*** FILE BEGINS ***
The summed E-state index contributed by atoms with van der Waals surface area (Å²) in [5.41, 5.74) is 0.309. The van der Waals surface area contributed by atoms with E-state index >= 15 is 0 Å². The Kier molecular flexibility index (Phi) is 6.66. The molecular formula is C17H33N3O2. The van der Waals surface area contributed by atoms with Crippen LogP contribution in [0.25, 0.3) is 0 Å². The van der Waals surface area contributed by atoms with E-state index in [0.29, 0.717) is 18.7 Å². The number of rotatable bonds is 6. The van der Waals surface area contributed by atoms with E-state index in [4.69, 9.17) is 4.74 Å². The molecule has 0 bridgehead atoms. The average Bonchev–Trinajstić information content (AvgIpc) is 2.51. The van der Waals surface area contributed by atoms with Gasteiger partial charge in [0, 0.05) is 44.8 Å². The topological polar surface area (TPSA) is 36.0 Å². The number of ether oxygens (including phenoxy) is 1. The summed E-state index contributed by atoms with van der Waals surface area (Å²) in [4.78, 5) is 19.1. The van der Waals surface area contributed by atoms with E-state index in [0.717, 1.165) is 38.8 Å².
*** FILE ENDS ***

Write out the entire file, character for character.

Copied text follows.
The summed E-state index contributed by atoms with van der Waals surface area (Å²) in [5.41, 5.74) is 0.309. The van der Waals surface area contributed by atoms with E-state index >= 15 is 0 Å². The Kier molecular flexibility index (Phi) is 6.66. The molecular formula is C17H33N3O2. The van der Waals surface area contributed by atoms with Crippen LogP contribution in [0.25, 0.3) is 0 Å². The van der Waals surface area contributed by atoms with E-state index in [0.29, 0.717) is 18.7 Å². The number of rotatable bonds is 6. The van der Waals surface area contributed by atoms with E-state index in [4.69, 9.17) is 4.74 Å². The molecule has 0 bridgehead atoms. The average Bonchev–Trinajstić information content (AvgIpc) is 2.51. The van der Waals surface area contributed by atoms with Gasteiger partial charge in [0, 0.05) is 44.8 Å². The topological polar surface area (TPSA) is 36.0 Å². The number of ether oxygens (including phenoxy) is 1. The summed E-state index contributed by atoms with van der Waals surface area (Å²) in [4.78, 5) is 19.1. The van der Waals surface area contributed by atoms with E-state index in [0.717, 1.165) is 38.8 Å².